Nine common insurance myths for new home owners

You’ve calculated how much you can afford to spend, chosen a lender, been to countless inspections, missed out on a home or two and finally signed the dotted line for a property that ticks all the boxes. 

Congratulations! Buying a home is one of the most exciting purchases you can make. 

With furniture to buy and appliances to research, insurance is probably not the most pressing thing on your mind, but it’s something you shouldn’t ignore either.  And, it’s not just your property you should be looking to protect.

Like lots of things when buying a home, insurance can be confusing. So to help, we’ve debunked nine of the most popular insurance myths for new home owners. 


Home insurance


Your home is one of the biggest purchases you will ever make in your life and it’s one of your most valuable assets. Home insurance is designed to protect this asset from unforeseen circumstances. 

Myth one: Home insurance is not mandatory

Truth: If you have a mortgage over your home, then generally, your lending institution will require you to take out a home insurance policy as part of your home loan agreement. 

Myth two: Insurance will replace my house if there is damage by fire or other circumstances

Truth: In recent years, home insurance in New Zealand has changed considerably and is now typically calculated on a ‘sum insured’ (i) basis. This means that if your home needs to be rebuilt, the insurer will pay out up to the maximum sum that you specify when you take out your policy.

Myth three: Sum insured is dictated by the market value of a house

Truth: Sum insured is actually defined by the likely cost to rebuild your house (ii) and includes the cost of things like demolition and debris removal, land value, location and market factors. You can calculate what it could cost to rebuild your home via (iii)


Contents insurance

Dinner table

Whether you’re a renter or home owner, it’s important to protect the things that matter inside your home. Contents insurance covers the financial cost of repairing or replacing your household possessions and furnishings like your TV, jewellery and furniture. 

Myth four: All of my possessions and furnishings are covered under contents insurance

Truth: This will depend on the type of policy you take out. Most contents policies (iv) have claims limits (sub-limits), especially for valuables, jewellery, money, documents and collections. Different policies have different restrictions and there may also be specific conditions to the cover. 


Life insurance

Mother and sons

As a home owner, it’s important to protect yourself and your family from any unexpected events.  The purpose of life insurance is to provide your loved ones with financial security if you were to be diagnosed with a terminal illness or pass away. 

Myth five: I’m young and healthy; I don’t need life insurance

Truth: Life insurance isn’t just for the elderly or unwell. Even if you’re young and healthy, the unexpected can happen which is why it’s important to protect your lifestyle and cover your debt.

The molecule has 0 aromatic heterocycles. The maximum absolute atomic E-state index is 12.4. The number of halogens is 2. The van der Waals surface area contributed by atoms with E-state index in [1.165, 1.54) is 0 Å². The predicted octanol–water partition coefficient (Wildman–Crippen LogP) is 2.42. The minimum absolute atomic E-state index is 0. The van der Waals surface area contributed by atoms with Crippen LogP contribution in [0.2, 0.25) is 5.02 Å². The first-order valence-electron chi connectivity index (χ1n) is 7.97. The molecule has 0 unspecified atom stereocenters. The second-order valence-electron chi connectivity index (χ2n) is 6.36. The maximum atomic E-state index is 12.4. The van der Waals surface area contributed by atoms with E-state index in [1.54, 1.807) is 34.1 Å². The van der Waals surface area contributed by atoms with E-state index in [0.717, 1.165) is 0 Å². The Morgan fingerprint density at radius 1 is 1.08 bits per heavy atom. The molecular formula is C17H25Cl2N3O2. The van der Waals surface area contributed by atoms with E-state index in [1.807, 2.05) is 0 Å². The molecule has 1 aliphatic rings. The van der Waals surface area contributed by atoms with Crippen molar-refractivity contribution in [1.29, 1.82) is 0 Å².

Myth six: It’s OK to buy and forget

Truth: Your life is dynamic and circumstances can change whether that’s getting married, having kids or buying a house. That’s why you should review your life insurance policy regularly to ensure it caters to your changing circumstances.  


Private health insurance

Father son

Your home might be the biggest purchase you’ve ever made, but your health is by far your most valuable asset. Health is wealth, which is why this type of insurance is designed to help you meet the costs of medical treatment and provide you with more control over where and how you are treated. 

Myth seven: The public health system will look after me

Truth: While emergency treatment in the public healthcare system is great, things can get tricky if you require non-emergency treatment – like cancer care, specialist treatment and surgery. Wait times for treatment may be longer than ideal and you don’t have the choice in who treats you. 

Myth eight: Anyone can get private health insurance in New Zealand 

Truth: To be able to take out private health insurance in New Zealand (v), you must be eligible for the public health system. Generally speaking, you are eligible for public healthcare if you are a citizen, resident or hold a work visa valid for two years or more from the date you arrive in New Zealand. There’s other criteria that applies to being eligible that’s detailed here. 

Myth nine: If I get sick, the ACC will cover the cost

Truth: ACC (vi) provides no-fault insurance cover to everyone in New Zealand for injuries resulting from accidents. However, it won't cover things like illness, conditions from deterioration or ageing and emotional issues. These may be covered by private health insurance.


How nib can help

Owning your first home is a rewarding step in the lives of thousands of Kiwis and protecting your property is important. But don’t forget your most valuable asset – you and your families’ health. By keeping things simple, no jargon, and no fuss, nib can help when it comes to choosing the best health cover to suit your needs. To explore your options with nib’s variety of policies or to book a call back from a helpful nib consultant, click the Click and Compare button below.

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